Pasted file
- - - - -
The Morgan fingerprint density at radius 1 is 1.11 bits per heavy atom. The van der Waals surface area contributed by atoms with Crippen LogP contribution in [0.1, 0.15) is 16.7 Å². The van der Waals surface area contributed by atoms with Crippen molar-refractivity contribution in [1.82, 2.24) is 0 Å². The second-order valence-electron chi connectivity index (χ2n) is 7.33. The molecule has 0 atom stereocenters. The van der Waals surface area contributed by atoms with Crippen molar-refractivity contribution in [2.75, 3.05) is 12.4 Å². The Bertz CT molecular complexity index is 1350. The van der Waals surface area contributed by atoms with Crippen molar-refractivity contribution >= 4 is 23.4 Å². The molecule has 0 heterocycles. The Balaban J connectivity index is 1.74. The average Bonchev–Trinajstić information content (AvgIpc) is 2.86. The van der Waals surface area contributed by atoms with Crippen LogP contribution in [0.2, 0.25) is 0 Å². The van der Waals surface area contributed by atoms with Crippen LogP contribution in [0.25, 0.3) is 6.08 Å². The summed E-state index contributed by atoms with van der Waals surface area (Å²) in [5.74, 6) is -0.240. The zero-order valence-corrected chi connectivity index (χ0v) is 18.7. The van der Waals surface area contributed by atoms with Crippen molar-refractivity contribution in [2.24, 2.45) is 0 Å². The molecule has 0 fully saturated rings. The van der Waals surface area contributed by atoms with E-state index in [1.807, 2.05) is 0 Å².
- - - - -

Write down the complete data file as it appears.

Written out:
The Morgan fingerprint density at radius 1 is 1.11 bits per heavy atom. The van der Waals surface area contributed by atoms with Crippen LogP contribution in [0.1, 0.15) is 16.7 Å². The van der Waals surface area contributed by atoms with Crippen molar-refractivity contribution in [1.82, 2.24) is 0 Å². The second-order valence-electron chi connectivity index (χ2n) is 7.33. The molecule has 0 atom stereocenters. The van der Waals surface area contributed by atoms with Crippen molar-refractivity contribution in [2.75, 3.05) is 12.4 Å². The Bertz CT molecular complexity index is 1350. The van der Waals surface area contributed by atoms with Crippen molar-refractivity contribution >= 4 is 23.4 Å². The molecule has 0 heterocycles. The Balaban J connectivity index is 1.74. The average Bonchev–Trinajstić information content (AvgIpc) is 2.86. The van der Waals surface area contributed by atoms with Crippen LogP contribution in [0.2, 0.25) is 0 Å². The van der Waals surface area contributed by atoms with Crippen LogP contribution in [0.25, 0.3) is 6.08 Å². The summed E-state index contributed by atoms with van der Waals surface area (Å²) in [5.74, 6) is -0.240. The zero-order valence-corrected chi connectivity index (χ0v) is 18.7. The van der Waals surface area contributed by atoms with Crippen molar-refractivity contribution in [2.24, 2.45) is 0 Å². The molecule has 0 fully saturated rings. The van der Waals surface area contributed by atoms with E-state index in [1.807, 2.05) is 0 Å².